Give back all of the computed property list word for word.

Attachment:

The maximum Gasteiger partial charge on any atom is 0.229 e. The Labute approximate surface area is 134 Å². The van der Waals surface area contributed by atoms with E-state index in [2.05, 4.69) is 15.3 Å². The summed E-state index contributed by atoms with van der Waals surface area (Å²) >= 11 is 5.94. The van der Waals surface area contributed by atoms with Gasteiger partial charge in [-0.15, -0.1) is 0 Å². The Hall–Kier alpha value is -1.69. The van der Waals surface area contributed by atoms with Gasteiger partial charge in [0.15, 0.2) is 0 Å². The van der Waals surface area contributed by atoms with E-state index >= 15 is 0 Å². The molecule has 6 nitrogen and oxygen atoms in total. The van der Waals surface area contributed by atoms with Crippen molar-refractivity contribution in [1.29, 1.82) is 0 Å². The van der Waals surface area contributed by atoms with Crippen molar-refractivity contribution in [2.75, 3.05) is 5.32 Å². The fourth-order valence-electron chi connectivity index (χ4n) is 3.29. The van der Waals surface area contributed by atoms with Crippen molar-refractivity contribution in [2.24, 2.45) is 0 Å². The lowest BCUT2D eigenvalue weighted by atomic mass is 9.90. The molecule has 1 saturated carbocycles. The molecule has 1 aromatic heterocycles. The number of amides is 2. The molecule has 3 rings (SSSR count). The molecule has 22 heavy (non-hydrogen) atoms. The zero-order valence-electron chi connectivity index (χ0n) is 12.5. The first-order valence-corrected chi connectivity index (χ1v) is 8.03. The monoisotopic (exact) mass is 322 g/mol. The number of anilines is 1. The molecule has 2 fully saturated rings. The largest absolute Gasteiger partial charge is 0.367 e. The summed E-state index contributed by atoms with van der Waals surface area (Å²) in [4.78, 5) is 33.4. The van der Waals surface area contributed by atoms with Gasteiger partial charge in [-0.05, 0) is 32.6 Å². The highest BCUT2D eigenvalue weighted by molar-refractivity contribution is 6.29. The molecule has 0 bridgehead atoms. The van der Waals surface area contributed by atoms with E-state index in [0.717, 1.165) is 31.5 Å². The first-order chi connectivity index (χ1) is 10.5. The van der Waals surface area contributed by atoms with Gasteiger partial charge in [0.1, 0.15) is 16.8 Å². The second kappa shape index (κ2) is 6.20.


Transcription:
The maximum Gasteiger partial charge on any atom is 0.229 e. The Labute approximate surface area is 134 Å². The van der Waals surface area contributed by atoms with E-state index in [2.05, 4.69) is 15.3 Å². The summed E-state index contributed by atoms with van der Waals surface area (Å²) >= 11 is 5.94. The van der Waals surface area contributed by atoms with Gasteiger partial charge in [-0.15, -0.1) is 0 Å². The Hall–Kier alpha value is -1.69. The van der Waals surface area contributed by atoms with Gasteiger partial charge in [0.15, 0.2) is 0 Å². The van der Waals surface area contributed by atoms with E-state index >= 15 is 0 Å². The molecule has 6 nitrogen and oxygen atoms in total. The van der Waals surface area contributed by atoms with Crippen molar-refractivity contribution in [1.29, 1.82) is 0 Å². The van der Waals surface area contributed by atoms with Crippen molar-refractivity contribution in [2.75, 3.05) is 5.32 Å². The fourth-order valence-electron chi connectivity index (χ4n) is 3.29. The van der Waals surface area contributed by atoms with Crippen molar-refractivity contribution in [2.24, 2.45) is 0 Å². The lowest BCUT2D eigenvalue weighted by atomic mass is 9.90. The molecule has 1 saturated carbocycles. The molecule has 1 aromatic heterocycles. The number of amides is 2. The molecule has 3 rings (SSSR count). The molecule has 22 heavy (non-hydrogen) atoms. The zero-order valence-electron chi connectivity index (χ0n) is 12.5. The first-order valence-corrected chi connectivity index (χ1v) is 8.03. The monoisotopic (exact) mass is 322 g/mol. The number of anilines is 1. The molecule has 2 fully saturated rings. The largest absolute Gasteiger partial charge is 0.367 e. The summed E-state index contributed by atoms with van der Waals surface area (Å²) in [4.78, 5) is 33.4. The van der Waals surface area contributed by atoms with Gasteiger partial charge in [-0.05, 0) is 32.6 Å². The highest BCUT2D eigenvalue weighted by molar-refractivity contribution is 6.29. The molecule has 0 bridgehead atoms. The van der Waals surface area contributed by atoms with E-state index in [0.717, 1.165) is 31.5 Å². The first-order chi connectivity index (χ1) is 10.5. The van der Waals surface area contributed by atoms with Gasteiger partial charge in [0.1, 0.15) is 16.8 Å². The second kappa shape index (κ2) is 6.20.